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Deposition by Written Question

Consequences to Tearing Apart the Original Deposition Transcript

In Southern California many of the attorneys recite at the end of a deposition what is known as the “SoCal stip,” which is a stipulation that the noticing attorney agrees the court reporter will send the witness’ attorney the original transcript for reading/signing, and the witness’ attorney is tasked with maintaining the original and bringing it to court for trial.   (Nowhere else in the USA does this practice happen.)

Kramm Court Reporting uses VeloBind to bind transcripts, a method that punches tiny holes along the spine of the transcript, plastic strips are inserted, and then the VeloBind machine uses heat to melt the plastic so that there is a strong bind, and it is difficult to pull the transcript apart.

Last week I received a call from an attorney demanding that we re-bind an original transcript. I asked him who tore it apart. He replied that his firm did so that they could scan and OCR the transcript since they did not wish to purchase a Certified Copy from the court reporter.

I told him that it would be improper under the California Code of Civil Procedure for us to re-bind an original that had been torn apart. He asked why? I replied that we wouldn’t be able to certify a transcript that was taken apart. He asked why again.  I gave him the hypothetical that perhaps his firm might have changed some of the testimony, added or deleted something.

Then he said, “Why would we do that? It was our client’s testimony.”

I replied, “Maybe you didn’t like your client’s testimony.”

He wanted my full name so he could report me.

______________________________________________________________________________________________

Bottom line: Court reporters, don’t be intimidated or acquiesce when someone asks or demands that you put together an original transcript after it was taken apart.  Attorneys do stipulate away the original to allow for easier read/sign, but no part of that stipulation gives anyone permission to tear apart the transcript. Once a transcript has been dismantled, the liability of the torn-apart transcript falls upon the person’s shoulders who took it apart.  That person can tell the judge what happened and suffer the consequences.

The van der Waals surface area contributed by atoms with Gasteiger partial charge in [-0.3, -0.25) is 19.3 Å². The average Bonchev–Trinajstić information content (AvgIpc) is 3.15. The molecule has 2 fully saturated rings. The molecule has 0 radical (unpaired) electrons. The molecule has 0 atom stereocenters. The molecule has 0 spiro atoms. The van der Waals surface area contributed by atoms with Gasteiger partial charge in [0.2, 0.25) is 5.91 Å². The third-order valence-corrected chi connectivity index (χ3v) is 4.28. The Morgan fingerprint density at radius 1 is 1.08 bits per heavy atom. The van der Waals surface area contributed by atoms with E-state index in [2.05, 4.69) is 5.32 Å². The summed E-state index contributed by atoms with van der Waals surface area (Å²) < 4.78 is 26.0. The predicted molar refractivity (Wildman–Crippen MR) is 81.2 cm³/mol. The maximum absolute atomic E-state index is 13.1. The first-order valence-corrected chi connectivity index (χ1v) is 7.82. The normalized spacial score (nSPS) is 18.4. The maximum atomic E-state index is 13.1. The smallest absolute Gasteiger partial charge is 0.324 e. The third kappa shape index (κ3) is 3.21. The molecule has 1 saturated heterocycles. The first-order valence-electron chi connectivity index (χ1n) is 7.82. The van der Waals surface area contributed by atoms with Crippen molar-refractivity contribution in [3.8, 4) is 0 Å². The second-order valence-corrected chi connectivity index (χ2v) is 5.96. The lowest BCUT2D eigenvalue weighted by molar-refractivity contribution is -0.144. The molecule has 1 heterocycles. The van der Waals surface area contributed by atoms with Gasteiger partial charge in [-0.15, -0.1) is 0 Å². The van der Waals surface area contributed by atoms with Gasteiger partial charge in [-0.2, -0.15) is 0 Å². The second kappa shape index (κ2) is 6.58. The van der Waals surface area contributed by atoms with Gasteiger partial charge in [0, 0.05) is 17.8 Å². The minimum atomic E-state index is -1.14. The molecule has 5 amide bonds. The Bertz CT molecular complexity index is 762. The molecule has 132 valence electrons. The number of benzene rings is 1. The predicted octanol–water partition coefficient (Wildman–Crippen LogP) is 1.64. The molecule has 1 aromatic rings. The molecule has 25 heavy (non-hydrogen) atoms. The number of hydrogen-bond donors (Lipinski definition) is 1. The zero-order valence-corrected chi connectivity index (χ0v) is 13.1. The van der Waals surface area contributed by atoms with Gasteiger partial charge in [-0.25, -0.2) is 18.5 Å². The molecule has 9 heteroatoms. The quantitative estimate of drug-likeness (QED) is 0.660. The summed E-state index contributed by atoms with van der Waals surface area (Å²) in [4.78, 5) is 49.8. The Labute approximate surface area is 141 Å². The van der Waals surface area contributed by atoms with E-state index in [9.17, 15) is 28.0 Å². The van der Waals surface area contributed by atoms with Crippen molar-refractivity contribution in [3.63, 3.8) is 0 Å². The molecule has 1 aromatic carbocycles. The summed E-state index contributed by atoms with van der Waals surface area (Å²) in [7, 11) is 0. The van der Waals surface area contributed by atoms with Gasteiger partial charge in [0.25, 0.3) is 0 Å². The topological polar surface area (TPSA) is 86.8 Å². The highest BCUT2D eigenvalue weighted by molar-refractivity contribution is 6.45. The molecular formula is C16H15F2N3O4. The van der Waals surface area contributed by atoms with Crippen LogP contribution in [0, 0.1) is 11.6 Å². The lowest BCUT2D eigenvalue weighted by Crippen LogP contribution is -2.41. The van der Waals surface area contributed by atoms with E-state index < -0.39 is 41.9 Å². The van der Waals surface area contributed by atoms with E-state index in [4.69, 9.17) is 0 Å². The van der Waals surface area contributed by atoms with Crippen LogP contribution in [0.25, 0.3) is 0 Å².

Oxytocin Battles Stress

Three Things I Hate: Stress, Rejection, Worrying – Part 1 Stress

I’m not a social psychologist, but I know how to research a subject on the internet,
and I decided to learn about what the experts say about three things I hate, but are
a huge part of my daily life, feeling stressed, dealing with rejection, and worrying.

My first article in this series will deal with stress.

Part 1 – Stress

Stress is defined as “changes our body and mind experience in response to a
continually changing environment, something you can’t control; for example, traffic.
You can’t control traffic; you can control attorneys talking at the same time or too
fast to a certain extent, but a full day of telling people to talk one at a time is
stressful, and often the court reporter doesn’t have control.

What I discovered in my research is if we adjust ourselves to different circumstances,
stress can actually help us, or hinder us, depending on how we react to it.  When we are
stressed we secrete cortisol/adrenaline, fear or flight hormones.  As a working court